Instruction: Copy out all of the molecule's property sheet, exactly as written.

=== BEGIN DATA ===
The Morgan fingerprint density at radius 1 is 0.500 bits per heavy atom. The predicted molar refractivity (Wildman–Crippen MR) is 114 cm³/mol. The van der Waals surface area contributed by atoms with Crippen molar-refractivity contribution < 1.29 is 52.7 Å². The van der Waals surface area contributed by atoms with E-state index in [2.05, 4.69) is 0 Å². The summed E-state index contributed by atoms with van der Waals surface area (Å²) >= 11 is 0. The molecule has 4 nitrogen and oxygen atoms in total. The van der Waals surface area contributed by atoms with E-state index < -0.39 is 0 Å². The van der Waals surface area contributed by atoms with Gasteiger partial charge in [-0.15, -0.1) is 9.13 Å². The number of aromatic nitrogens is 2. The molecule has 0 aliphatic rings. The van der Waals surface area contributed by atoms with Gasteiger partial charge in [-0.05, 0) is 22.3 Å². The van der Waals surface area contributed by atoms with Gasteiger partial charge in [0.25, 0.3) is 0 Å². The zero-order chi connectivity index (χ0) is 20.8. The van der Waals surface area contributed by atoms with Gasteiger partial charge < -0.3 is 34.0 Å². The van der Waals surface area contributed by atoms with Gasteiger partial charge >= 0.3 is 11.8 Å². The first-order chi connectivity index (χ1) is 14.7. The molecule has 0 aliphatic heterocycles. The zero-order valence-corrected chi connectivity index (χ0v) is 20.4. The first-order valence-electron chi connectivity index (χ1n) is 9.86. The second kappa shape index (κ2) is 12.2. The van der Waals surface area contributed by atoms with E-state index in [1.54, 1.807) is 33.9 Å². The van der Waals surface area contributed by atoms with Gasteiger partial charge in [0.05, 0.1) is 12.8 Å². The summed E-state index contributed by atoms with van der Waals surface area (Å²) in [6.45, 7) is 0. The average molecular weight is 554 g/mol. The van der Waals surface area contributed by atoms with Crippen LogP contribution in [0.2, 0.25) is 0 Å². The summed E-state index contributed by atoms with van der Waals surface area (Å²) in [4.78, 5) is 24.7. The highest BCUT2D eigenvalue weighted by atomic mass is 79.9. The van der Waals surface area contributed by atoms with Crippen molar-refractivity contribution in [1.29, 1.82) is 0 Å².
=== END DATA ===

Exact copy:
The Morgan fingerprint density at radius 1 is 0.500 bits per heavy atom. The predicted molar refractivity (Wildman–Crippen MR) is 114 cm³/mol. The van der Waals surface area contributed by atoms with Crippen molar-refractivity contribution < 1.29 is 52.7 Å². The van der Waals surface area contributed by atoms with E-state index in [2.05, 4.69) is 0 Å². The summed E-state index contributed by atoms with van der Waals surface area (Å²) >= 11 is 0. The molecule has 4 nitrogen and oxygen atoms in total. The van der Waals surface area contributed by atoms with E-state index < -0.39 is 0 Å². The van der Waals surface area contributed by atoms with Gasteiger partial charge in [-0.15, -0.1) is 9.13 Å². The number of aromatic nitrogens is 2. The molecule has 0 aliphatic rings. The van der Waals surface area contributed by atoms with Gasteiger partial charge in [-0.05, 0) is 22.3 Å². The van der Waals surface area contributed by atoms with Gasteiger partial charge in [0.25, 0.3) is 0 Å². The zero-order chi connectivity index (χ0) is 20.8. The van der Waals surface area contributed by atoms with Gasteiger partial charge < -0.3 is 34.0 Å². The van der Waals surface area contributed by atoms with Gasteiger partial charge >= 0.3 is 11.8 Å². The first-order chi connectivity index (χ1) is 14.7. The molecule has 0 aliphatic heterocycles. The zero-order valence-corrected chi connectivity index (χ0v) is 20.4. The first-order valence-electron chi connectivity index (χ1n) is 9.86. The second kappa shape index (κ2) is 12.2. The van der Waals surface area contributed by atoms with E-state index in [1.54, 1.807) is 33.9 Å². The van der Waals surface area contributed by atoms with Gasteiger partial charge in [0.05, 0.1) is 12.8 Å². The summed E-state index contributed by atoms with van der Waals surface area (Å²) in [6.45, 7) is 0. The average molecular weight is 554 g/mol. The van der Waals surface area contributed by atoms with Crippen LogP contribution in [0.2, 0.25) is 0 Å². The summed E-state index contributed by atoms with van der Waals surface area (Å²) in [4.78, 5) is 24.7. The highest BCUT2D eigenvalue weighted by atomic mass is 79.9. The van der Waals surface area contributed by atoms with Crippen molar-refractivity contribution in [1.29, 1.82) is 0 Å².